## Stats to Avoid: Batting Average

Batting average is the most recognizable statistic in the game. It might be the most famous statistic in sports and it’s probably up there with Gross Domestic Product (GDP) among the most popular statistics about anything anywhere on the planet. Even people who don’t like or watch baseball understand what batting average means. Just like how you know a singer is famous because your mother knows who they are, you know batting average is huge because you never have to explain it to anyone.

Which is why it’s so difficult to remove it from our vernacular. Batting average is built into the language of the sport, but it’s simply not a useful statistic and if you want to analyze a player properly, it’s something you don’t want to pay close attention to at all.

There are a myriad of other options ranging from OBP to wRC+ that you can use instead, but this post is going to lay out the case against batting average and why you should look for a new go-to statistic this season. If you want to read up on your other options, we have tons of pages and articles that explain them.

Batting average has two primary flaws that we’ll address in turn. First, batting average ignores a segment of offensive actions just because they aren’t “hits,” and 100 years ago, someone decided a hit and a walk were fundamentally different.

But in reality, the difference is among players with similar batting averages but much different walk rates. If you come to the plate 450 times and get 150 hits and no walks, you have a .333 batting average and a .333 on-base percentage. If you come to the plate 500 times and get 150 hits and 50 walks, you have a .333 batting average and a .400 on-base percentage. Those are vastly different hitters but batting average isn’t sophisticated enough to account for the difference.

In baseball, we care about run scoring (and prevention) and so when looking at offensive statistics, we want to find statistics that tell you something about how much a player contributes to the run scoring process. Batting average leaves out walks and walks play a major role in run scoring.

The second major flaw is that batting average treats every hit equally even though certain hits are more valuable than others. Batting average treats a single and a double like the same thing, even though a hitter who only hit doubles would help his team score a lot more runs than a hitter who only hit singles. Again, we care about a player’s contribution to run scoring and if you treat everything equally you’re not getting a very accurate measure of those contributions.

Which leads us to pose the question, what does batting average bring to the table? When thinking about a statistic, you need to consider what question it answers and if you want to know the answer to that question at all. Batting average tells you how many hits a player gets per at bat.

And is that something you care to know? Really think about it. If there were no baseball statistics and it was your job to create them, would you want to separate out hits and at bats from times on base and plate appearances? What does batting average tell you that OBP doesn’t? Does it tell you anything you can’t learn from wOBA?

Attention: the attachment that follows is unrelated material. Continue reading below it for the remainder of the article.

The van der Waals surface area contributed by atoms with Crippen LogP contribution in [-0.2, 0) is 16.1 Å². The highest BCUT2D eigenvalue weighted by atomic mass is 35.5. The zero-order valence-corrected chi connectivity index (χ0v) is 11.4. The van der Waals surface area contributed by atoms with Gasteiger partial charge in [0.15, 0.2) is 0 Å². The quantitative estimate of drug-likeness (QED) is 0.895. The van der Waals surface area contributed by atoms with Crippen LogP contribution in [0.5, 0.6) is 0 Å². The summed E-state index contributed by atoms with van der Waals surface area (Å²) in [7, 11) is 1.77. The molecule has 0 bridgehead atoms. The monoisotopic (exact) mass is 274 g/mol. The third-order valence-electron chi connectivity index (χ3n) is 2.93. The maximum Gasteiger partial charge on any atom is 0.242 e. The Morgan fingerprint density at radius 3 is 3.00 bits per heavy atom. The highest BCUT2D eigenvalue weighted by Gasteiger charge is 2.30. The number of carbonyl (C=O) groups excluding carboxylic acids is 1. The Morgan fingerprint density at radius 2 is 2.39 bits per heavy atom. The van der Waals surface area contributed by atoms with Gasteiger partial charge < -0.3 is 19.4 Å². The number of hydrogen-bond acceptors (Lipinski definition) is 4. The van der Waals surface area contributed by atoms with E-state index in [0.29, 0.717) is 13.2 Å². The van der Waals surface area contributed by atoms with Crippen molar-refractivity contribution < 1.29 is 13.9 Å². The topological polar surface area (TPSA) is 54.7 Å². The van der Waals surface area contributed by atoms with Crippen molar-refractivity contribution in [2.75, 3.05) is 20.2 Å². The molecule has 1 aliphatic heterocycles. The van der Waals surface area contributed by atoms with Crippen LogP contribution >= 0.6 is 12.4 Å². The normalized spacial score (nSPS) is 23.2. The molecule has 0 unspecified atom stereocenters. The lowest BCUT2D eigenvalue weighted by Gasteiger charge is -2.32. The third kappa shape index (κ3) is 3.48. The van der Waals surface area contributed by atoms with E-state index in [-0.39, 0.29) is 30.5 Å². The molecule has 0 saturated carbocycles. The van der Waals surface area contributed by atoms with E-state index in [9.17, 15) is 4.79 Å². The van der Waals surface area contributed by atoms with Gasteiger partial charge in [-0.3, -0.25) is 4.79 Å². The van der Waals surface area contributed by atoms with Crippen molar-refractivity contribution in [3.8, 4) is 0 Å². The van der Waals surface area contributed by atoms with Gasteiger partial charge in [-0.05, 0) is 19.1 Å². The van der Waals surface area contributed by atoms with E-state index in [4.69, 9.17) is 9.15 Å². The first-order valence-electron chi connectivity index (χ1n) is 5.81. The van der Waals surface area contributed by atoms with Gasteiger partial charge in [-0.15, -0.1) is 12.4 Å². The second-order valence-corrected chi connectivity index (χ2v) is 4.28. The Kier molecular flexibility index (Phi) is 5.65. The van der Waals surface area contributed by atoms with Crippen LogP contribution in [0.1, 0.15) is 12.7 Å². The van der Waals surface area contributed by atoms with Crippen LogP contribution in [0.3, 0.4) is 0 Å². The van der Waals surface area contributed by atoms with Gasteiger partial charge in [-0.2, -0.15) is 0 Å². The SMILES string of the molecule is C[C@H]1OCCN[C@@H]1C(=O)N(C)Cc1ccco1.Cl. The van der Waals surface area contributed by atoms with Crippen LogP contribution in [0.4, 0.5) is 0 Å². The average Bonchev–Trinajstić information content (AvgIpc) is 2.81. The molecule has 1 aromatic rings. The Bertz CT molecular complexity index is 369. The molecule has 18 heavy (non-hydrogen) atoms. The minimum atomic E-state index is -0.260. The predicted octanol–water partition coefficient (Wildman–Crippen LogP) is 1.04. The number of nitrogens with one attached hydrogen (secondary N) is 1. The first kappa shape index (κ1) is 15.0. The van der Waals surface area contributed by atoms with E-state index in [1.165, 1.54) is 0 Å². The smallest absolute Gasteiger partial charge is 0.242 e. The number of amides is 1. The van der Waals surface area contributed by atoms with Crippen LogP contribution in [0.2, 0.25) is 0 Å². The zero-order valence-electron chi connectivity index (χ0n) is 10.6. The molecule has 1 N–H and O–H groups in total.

In general, the answer is no. You might want to get a sense of the type of a hitter someone is by comparing their AVG, OBP, SLG, wOBA, etc, but you wouldn’t ever want to judge a player based entirely on his batting average. It’s simply not communicating anything very important.

It’s worth making an important distinction, however. Batting average tells you something about how good a hitter has been, it just doesn’t tell you as much as other available statistics. A .360 batting average is a pretty strong indicator that you’re looking at a successful offensive player and a .205 batting average probably means the player is lousy. The point isn’t that batting average tells you nothing, it’s that it tells you much less than OBP, OPS, wOBA, or wRC+.

In other words, there’s nothing batting average tells you that you can’t learn somewhere else while also learning even more. So in the end, it’s not that batting average is useless, it’s that it’s only useful if you don’t have access to these other statistics. You can butter a roll with a spoon but there’s no reason to use a spoon if you have easy access to a knife.

Analysts have left batting average behind in favor of OBP, wOBA, and wRC+ but it’s still part of the conversation among fans and on broadcasts. That’s slowly starting to change, but there’s still a long way to go before it’s completely left the discussion. As you prepare for the 2015 season, I encourage you to look into some of the other offensive rate statistics and make them a part of your repertoire.

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“If you come to the plate 500 times and get 150 hits and 50 walks, you have a .300 batting average and a .400 on-base percentage.”

#actually, you’ll have a .333 batting average. But yeah, obviously that still helps to illustrate the point that batting average is ostensibly “the percentage of times a player gets a hit” but fails at even measuring that.

150 hits in 500 P.A. is a .300 avg bud

Average = Hits / At Bats. …. A walk doesn’t count as an “At Bat” so you need to subtract the 50 walks first… so it’s 150 / 450 = .333

Batting average uses AB as the denominator, rather than the more inclusive PA, so unless you know the breakdown of how many appearances fell into the buckets of outcomes that don’t count as “at-bats”, you can’t even determine the batting average with just that data.

If there were no walks, no HBP, no sac flies or sac bunts, and so on, then that would indeed be a .300 BA, but going 500 PA without a single one of those outcomes is extremely unlikely, so the actual figure will probably be a bit higher (and still not as useful as the OBP figure).

Stepping up to the plate 500 times is different than having 500 at bats